“Everyone I put the rosehip oil in front of loved it. I gave out samples, because I believed that when people tried the product they would love it. It was my one marketing ploy. I had the feeling that if the owner got hooked on the product, they were going to sell it. I also designed a brochure that could be displayed on the counter.”

Looking back, Kapetanakis puts those first sales down to her powers of persuasion and her belief in the product.

“I’ve got the gift of the gab,” she says, “and I was passionate about this oil, because I had started using it and thought it was unbelievable. Adelaide’s climate is very dry, so it was fantastic because it quenched the thirst of the skin.

“I returned two weeks later and the store owners all agreed that the oil was unbelievably good. One told me, ‘My skin has sucked up this oil! I need to get another bottle, and my skin has never felt better. It’s an almost instantaneous result.’”

Within the first six months of starting Kosmea, Kapetanakis knew she was onto something.

“People were so open to using the product, and we were getting results from everybody that we were selling it to,” she says. “People say you don’t make a profit in the first year, or the second year or even the third year of launching a company, because of the set-up costs. We were making a profit in the first year. You know that’s going to be a very successful business if that happens.”

In 1994 Kapetanakis approached NAB for a business loan and invested the money into growing the business. Two years later Kosmea launched a day cream, then two cleansers, a scrub and rosewater. In 1997, the company added a body range including shower gel, body polish, body lotion, and a shampoo and conditioner.

Exploring the export market

With the Australian market for rosehip products growing nicely, Kapetanakis looked further afield. An Adelaide radio station she’d been advertising on invited her to take part in a radio advertisement that was being recorded in Hong Kong. She decided to take the trip, with the hope of picking up an export customer. Working with Austrade, she made appointments with six different distributors.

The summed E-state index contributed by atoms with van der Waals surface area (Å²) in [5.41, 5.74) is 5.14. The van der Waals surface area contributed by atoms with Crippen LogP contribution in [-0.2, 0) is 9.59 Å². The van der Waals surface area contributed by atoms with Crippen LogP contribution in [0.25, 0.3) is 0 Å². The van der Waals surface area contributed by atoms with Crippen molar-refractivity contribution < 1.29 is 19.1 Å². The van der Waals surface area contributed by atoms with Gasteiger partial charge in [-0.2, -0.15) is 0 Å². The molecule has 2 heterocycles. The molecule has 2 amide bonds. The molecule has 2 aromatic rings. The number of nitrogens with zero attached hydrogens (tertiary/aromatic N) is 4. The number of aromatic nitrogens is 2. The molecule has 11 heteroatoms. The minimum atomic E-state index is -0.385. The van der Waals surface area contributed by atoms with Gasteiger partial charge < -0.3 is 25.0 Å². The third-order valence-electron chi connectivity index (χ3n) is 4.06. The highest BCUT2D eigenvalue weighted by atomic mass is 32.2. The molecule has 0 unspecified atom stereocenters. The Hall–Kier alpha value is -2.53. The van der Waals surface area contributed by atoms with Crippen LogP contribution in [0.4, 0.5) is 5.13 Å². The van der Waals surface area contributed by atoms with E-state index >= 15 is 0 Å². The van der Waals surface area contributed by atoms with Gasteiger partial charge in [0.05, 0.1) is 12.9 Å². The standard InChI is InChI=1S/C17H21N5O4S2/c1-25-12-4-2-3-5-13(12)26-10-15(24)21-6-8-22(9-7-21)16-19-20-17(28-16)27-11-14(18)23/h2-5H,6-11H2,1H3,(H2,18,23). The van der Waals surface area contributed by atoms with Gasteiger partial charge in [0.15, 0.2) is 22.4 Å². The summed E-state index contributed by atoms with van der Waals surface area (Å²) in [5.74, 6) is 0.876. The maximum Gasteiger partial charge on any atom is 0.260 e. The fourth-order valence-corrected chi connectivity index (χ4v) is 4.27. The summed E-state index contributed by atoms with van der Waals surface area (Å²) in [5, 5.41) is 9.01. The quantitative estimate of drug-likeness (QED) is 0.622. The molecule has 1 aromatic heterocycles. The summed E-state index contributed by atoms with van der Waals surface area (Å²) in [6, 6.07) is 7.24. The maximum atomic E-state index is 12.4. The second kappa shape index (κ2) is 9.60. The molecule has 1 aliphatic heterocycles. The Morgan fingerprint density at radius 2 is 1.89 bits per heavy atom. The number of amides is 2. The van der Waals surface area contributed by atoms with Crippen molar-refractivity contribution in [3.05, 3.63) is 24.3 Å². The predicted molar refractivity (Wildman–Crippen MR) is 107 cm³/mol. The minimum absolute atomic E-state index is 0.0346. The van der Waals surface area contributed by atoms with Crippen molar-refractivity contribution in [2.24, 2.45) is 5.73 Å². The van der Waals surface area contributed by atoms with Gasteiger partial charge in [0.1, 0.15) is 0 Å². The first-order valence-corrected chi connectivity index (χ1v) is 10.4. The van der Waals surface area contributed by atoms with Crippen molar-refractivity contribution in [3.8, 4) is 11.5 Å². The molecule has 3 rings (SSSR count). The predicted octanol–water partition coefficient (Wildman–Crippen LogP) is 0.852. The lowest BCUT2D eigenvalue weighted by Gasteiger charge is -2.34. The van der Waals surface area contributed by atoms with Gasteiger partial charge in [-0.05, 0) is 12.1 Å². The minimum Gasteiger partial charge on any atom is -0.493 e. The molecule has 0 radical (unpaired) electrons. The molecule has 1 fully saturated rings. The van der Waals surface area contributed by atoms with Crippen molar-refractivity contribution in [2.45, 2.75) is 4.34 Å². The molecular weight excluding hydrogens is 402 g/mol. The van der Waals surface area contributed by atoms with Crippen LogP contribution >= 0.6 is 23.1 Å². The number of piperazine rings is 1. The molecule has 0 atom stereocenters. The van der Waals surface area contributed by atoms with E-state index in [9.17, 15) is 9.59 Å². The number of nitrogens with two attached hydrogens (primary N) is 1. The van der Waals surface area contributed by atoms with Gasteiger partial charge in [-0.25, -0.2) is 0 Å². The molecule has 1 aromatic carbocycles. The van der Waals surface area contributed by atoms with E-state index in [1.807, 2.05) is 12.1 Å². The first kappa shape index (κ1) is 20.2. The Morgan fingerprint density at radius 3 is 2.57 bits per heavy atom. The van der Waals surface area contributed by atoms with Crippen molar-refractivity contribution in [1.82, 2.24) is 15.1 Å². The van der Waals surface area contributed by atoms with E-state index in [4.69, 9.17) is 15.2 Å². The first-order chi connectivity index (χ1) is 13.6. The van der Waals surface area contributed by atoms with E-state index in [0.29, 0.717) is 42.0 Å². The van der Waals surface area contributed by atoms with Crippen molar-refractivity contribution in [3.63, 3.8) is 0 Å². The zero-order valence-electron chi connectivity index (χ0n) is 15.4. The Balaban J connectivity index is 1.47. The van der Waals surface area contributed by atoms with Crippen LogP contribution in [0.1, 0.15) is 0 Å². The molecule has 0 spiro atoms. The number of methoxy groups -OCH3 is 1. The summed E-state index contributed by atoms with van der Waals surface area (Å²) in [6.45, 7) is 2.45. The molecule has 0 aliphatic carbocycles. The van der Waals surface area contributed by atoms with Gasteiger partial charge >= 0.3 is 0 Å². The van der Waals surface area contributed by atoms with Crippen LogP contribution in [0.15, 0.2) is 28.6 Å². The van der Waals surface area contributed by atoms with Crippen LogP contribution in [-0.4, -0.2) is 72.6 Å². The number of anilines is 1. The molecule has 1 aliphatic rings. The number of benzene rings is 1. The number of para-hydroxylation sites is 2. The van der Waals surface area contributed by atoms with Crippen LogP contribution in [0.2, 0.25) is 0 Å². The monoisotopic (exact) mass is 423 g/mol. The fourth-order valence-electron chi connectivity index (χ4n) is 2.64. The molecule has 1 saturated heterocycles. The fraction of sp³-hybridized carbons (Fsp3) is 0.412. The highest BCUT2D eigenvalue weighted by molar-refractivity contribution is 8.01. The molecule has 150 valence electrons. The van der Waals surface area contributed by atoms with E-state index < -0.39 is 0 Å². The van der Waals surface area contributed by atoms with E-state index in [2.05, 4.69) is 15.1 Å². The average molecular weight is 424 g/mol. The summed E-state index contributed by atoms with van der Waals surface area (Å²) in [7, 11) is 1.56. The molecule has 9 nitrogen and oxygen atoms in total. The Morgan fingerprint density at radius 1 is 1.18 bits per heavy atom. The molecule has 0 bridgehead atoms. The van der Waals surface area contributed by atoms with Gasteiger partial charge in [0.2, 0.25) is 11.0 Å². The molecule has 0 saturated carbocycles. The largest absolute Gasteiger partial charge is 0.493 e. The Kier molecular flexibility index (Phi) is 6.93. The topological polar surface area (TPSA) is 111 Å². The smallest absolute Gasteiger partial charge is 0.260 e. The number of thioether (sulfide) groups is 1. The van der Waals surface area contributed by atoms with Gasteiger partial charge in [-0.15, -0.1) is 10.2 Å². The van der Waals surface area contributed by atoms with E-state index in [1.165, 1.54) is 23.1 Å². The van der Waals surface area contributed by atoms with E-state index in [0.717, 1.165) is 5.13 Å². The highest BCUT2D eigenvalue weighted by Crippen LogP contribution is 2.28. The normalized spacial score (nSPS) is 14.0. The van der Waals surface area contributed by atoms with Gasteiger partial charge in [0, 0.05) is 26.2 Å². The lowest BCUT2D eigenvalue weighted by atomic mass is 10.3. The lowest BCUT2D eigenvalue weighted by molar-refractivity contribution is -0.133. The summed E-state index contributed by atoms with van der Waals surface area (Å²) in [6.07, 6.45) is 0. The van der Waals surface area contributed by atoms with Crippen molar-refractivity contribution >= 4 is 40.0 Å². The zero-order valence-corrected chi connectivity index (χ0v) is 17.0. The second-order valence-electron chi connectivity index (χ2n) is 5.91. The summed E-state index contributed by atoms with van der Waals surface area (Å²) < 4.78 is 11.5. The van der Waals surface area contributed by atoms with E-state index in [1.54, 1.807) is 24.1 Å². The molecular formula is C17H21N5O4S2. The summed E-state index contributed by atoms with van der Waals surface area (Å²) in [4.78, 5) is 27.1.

“I came back with a distributor and an order,” she says. “I still have that distributor in Hong Kong to this day. They distribute to a chain of pharmacies in Hong Kong.”

Today Kosmea’s exports to Asia, Canada and the US account for about 30 per cent of the company’s total sales. They also provide a welcome balance to the seasonal nature of the Australian skincare market, where January–February is the slowest time of year.

“In the 23 years we’ve been in business, we have built a global business and are [now selling] in eight countries around the world,” Kapetanakis says. “We are in talks with companies in China at the moment, and in the next few months we will enter China via e-commerce platforms.” Kosmea is also looking at a bigger push into the US market to expand its distribution network.

Added to this are the facts that Kosmea’s products are certified organic, and that “rosehip oil is the flavour of the month – or the flavour of the year – for China,” Kapetanakis says.

Maintaining a market advantage

While offering a unique and high-quality product was crucial in launching the brand, it has been just as important in maintaining its momentum, particularly as the natural skincare has boomed and competition has proliferated.

“Pretty much when we started it was just Jurlique and us,” says Kapetanakis. “Now when you look around in a natural health food store – [or] even if you go into David Jones [or] Myer – you see the natural category is so large, you’re talking more than a dozen brands now that focus on natural products.”

Kapetanakis explains that the unique way Kosmea’s rosehip oil is sourced, grown, picked and extracted makes all the difference, and forms a crucial part of the brand story.

The rosehips now used in Kosmea products are 100 per cent certified organic and grow wild in the Maluti Mountains of Lesotho in southern Africa. The region is 3300 metres above sea level, resulting in high rainfall, pure, clean air and plump, healthy rosehips. Handpicked by local people, the business provides the community with a sustainable income in a country where there is widespread poverty.

Heat, air, water and light can all affect the quality of rosehip oil, so these are avoided as much as possible during the extraction process. To preserve maximum amounts of essential fatty acids, vitamins and antioxidants, the oil is extracted from the rosehips using a heat-free and solvent-free process called supercritical extraction.

Continuous improvement and keeping abreast of the latest skincare trends is also critical, Kapetanakis says. “For us, it’s important to be innovative and always bring out new products, and to reformulate and make our products better.”

Her approach seems to be working beautifully.

This article was first published in Business View magazine (Issue 21).

More from NAB: